# Sage Interact Essentials: Dynamic Table

Following up on an earlier post about tables in HTML, I put together a simple example of a Sage Interact manipulative where the table expands depending on the size of the data. I don't see much educational benefit to the manipulative; it simulates picking the order of a list of  n items and determines the experimental probability of getting a derangement. The table lists the probability of getting a derangement for lists of size 1 through n:

I've posted the code for this simple example on the Sage Interact Essentials page. If nothing else, it shows how an HTML table can make your manipulative look just a little bit nicer.

# Graphics: Circles Inscribed in (Regular) Polygons

In the Graphics: Inscribed Polygons post of February 16, 2012 I posted a collection of inscribed polygons to the Graphics page to illustrate that the area of a regular polygon inscribed in a unit circle is a lower bound on the estimate of $latex \pi$. Today I've added a collection of unit circles inscribed in regular polygons (posted on the Graphics page) which can illustrate  the area of the regular polygons is an upper bound on the estimate of $latex \pi$. Before calculators were invented, mathematicians could figure out the length of each side of the regular polygon (if the angle was "nice") and use it to calculate the area of the regular polygon which would be greater than $latex \pi$.

In the case above, $latex x=\sqrt{3}$ so the length of each side of the triangle is $latex 2\sqrt{3}$. The area formula for the regular triangle with each side of length $latex 2\sqrt{3}$ is calculated using the formula $latex A=\frac{3(2\sqrt{3})a}{2}$ where a is the apothem. Since this value is 1, the area of the triangle is just $latex A=3\sqrt{3}$, hence $latex \pi <3\sqrt{3}$. That's not a good estimate of $latex \pi$ but, of course, that estimate gets better as the number of sides increases.

# Sage Interact Essentials: Tables

Chances are, at some point, you'll find you want to create tables for your Sage Interact manipulative. Tables are a great way to organize information and can make your manipulative look a little more professional.

Having some examples to refer to as you create your own tables is useful. I've added this information on tables (along with some code) to the Sage Interact Essentials page. The output of the code looks like this:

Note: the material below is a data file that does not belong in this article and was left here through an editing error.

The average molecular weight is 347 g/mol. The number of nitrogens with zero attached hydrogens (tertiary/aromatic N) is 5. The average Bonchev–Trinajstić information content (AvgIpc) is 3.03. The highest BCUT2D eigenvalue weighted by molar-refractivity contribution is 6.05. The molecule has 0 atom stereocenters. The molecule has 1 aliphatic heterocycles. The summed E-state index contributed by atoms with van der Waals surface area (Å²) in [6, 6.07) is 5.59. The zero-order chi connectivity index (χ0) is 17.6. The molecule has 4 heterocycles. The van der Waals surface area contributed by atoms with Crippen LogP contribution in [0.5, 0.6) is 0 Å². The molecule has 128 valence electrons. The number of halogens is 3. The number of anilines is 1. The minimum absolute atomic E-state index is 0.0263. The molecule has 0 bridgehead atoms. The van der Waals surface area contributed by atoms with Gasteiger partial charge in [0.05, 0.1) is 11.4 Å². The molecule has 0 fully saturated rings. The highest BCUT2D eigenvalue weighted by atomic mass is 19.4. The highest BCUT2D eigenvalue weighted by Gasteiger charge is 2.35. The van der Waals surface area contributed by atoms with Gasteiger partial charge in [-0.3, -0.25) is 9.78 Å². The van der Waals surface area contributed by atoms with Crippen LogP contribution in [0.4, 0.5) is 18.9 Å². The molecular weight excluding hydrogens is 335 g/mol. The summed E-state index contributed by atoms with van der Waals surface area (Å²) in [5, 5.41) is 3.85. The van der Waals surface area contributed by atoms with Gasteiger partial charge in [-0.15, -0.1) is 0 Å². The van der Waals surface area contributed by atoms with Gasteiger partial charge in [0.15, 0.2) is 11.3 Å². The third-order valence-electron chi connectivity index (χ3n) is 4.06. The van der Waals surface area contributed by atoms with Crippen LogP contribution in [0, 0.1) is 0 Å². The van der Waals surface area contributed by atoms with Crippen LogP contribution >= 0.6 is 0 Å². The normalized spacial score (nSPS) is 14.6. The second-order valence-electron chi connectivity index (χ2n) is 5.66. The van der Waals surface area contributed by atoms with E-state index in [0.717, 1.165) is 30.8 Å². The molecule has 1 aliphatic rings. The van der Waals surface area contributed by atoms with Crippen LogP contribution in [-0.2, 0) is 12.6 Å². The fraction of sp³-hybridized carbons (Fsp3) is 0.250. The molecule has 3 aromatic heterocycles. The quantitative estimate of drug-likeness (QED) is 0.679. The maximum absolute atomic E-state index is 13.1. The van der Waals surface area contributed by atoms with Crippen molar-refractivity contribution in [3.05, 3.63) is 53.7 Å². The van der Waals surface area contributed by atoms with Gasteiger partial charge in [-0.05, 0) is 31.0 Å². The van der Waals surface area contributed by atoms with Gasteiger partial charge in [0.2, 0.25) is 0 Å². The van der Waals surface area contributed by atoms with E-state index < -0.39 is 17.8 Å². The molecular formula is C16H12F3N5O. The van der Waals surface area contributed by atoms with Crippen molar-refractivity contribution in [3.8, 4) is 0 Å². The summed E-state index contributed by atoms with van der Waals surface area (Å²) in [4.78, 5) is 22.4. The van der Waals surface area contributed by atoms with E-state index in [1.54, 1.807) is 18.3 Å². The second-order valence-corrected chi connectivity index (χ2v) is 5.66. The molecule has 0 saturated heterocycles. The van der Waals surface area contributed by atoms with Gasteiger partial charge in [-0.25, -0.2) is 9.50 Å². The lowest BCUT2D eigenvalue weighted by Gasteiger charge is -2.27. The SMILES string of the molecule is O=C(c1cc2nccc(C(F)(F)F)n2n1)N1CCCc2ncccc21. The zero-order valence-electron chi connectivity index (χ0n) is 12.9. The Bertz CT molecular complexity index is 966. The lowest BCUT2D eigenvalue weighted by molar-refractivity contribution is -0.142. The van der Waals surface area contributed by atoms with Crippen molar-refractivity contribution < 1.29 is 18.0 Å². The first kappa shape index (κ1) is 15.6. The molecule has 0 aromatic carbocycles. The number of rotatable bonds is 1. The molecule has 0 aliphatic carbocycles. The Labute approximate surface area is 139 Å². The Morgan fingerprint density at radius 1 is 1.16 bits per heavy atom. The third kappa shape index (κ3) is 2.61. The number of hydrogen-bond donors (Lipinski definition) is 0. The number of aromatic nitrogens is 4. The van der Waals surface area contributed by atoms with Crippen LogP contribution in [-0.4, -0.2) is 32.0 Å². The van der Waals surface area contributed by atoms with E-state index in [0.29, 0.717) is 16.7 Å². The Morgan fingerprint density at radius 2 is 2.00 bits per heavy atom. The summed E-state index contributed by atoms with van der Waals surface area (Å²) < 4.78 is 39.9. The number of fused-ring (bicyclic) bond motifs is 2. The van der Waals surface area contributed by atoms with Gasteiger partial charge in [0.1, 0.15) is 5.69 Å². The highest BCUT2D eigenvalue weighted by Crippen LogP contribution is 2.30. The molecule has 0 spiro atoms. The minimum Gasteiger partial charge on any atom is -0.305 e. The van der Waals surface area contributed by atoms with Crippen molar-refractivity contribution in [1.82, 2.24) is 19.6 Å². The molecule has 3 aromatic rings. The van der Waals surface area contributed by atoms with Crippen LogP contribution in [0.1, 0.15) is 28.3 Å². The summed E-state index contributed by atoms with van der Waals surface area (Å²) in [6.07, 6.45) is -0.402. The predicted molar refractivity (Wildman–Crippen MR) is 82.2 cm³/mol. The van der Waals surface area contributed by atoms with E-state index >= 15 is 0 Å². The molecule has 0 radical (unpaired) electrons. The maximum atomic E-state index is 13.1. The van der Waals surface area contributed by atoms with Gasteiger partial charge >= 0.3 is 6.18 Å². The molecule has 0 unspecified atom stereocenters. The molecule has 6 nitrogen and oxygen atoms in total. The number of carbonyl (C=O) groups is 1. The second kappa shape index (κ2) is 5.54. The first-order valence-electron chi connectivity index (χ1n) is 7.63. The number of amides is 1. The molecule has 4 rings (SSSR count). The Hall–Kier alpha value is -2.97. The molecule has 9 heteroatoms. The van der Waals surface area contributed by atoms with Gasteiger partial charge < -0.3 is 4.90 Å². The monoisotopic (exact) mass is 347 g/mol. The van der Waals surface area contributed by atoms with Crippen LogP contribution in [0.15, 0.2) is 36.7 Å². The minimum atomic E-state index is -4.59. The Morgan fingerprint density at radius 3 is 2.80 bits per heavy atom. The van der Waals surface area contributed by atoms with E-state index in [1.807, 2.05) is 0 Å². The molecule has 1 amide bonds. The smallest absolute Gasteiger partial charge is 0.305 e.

# Web Equation

If you're new to $latex \LaTeX$, learning all the commands to typeset math takes time. Chances are you'll make some mistakes as well and end up with code that doesn't compile. That leaves you with the task of debugging the code, slowing you down even more. If that's deterring you from using $latex \LaTeX$, you might be interested in a tool that can help: Web Equation. I stumbled upon it recently and thought it might be helpful to those not yet proficient with $latex \LaTeX$. Click on the garbage can to clear the screen, write the equation you want and it will show you what it thinks you want in the bottom left hand corner. If that's correct, all you need to do is copy and paste the $latex \LaTeX$ code it gives you from the bottom right hand corner. It even gives MathML output. If you make a mistake along the way, the arrows in the upper left hand corner of the yellow region allow you to undo and redo your strokes.

I've found the site does a pretty good job with a lot of the examples I tried: complex fractions, sequences, series, integrals, and more. It couldn't handle equations with matrices, though, and I felt at times it would be nice if they'd add an eraser to let you remove part of a stroke. I've added a link to the Web Equation site on the sidebar. Note that there are more tools on the Web Equation home page.

# Sage Interact: Experimental Probability

Experimental probability comes up in a typical probability/statistics class but it's also a great topic to (re)introduce when your class is learning about the idea of limits (typically calculus or precalculus). That's because coin flipping is a relatively concrete and an easy to explain, natural example of a limit. Calculating the ratio of the number of heads flipped to the total number of coin flips is easy. Start by leading your class through the calculations for the ratio. If you do that for the first 10 or 20 flips your class should understand. They'll also get a chance to appreciate how quickly the ratio changes when there haven't been many coin flips. But as the number of flips increases, your class will definitely get bored and/or restless. That's where the Sage Interact manipulative comes in: they'll be able to see how the ratio becomes more stable when the coin has been flipped "many" times. This "stable" value, the limit, becomes our estimate of the probability of flipping heads on that particular coin.

If you're teaching prob/stats then the slider for setting the probability of getting heads on a coin flip might be useful in talking about a fair coin. If not then you can, of course, remove that section of the code.

The output is below. It's also posted on the Sage Output page:

The code is posted on the Python/Sage page.